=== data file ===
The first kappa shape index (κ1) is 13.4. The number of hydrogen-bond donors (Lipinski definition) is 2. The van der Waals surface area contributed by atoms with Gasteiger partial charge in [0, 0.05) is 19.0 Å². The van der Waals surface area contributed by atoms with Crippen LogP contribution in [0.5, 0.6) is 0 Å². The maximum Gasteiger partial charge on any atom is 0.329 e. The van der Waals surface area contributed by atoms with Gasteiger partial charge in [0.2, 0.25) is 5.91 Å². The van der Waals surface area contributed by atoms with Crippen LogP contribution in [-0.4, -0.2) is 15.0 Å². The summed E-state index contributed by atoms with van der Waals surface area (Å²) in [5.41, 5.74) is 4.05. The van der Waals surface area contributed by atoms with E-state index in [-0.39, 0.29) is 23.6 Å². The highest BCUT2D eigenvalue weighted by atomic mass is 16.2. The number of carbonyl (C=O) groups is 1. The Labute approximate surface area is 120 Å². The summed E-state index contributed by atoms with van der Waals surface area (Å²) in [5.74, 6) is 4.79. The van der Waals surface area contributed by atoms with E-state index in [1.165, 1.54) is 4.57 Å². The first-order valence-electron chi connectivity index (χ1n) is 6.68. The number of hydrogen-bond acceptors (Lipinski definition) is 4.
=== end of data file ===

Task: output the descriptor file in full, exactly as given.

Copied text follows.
The first kappa shape index (κ1) is 13.4. The number of hydrogen-bond donors (Lipinski definition) is 2. The van der Waals surface area contributed by atoms with Gasteiger partial charge in [0, 0.05) is 19.0 Å². The van der Waals surface area contributed by atoms with Crippen LogP contribution in [0.5, 0.6) is 0 Å². The maximum Gasteiger partial charge on any atom is 0.329 e. The van der Waals surface area contributed by atoms with Gasteiger partial charge in [0.2, 0.25) is 5.91 Å². The van der Waals surface area contributed by atoms with Crippen LogP contribution in [-0.4, -0.2) is 15.0 Å². The summed E-state index contributed by atoms with van der Waals surface area (Å²) in [5.41, 5.74) is 4.05. The van der Waals surface area contributed by atoms with E-state index in [-0.39, 0.29) is 23.6 Å². The highest BCUT2D eigenvalue weighted by atomic mass is 16.2. The number of carbonyl (C=O) groups is 1. The Labute approximate surface area is 120 Å². The summed E-state index contributed by atoms with van der Waals surface area (Å²) in [5.74, 6) is 4.79. The van der Waals surface area contributed by atoms with E-state index in [1.165, 1.54) is 4.57 Å². The first-order valence-electron chi connectivity index (χ1n) is 6.68. The number of hydrogen-bond acceptors (Lipinski definition) is 4.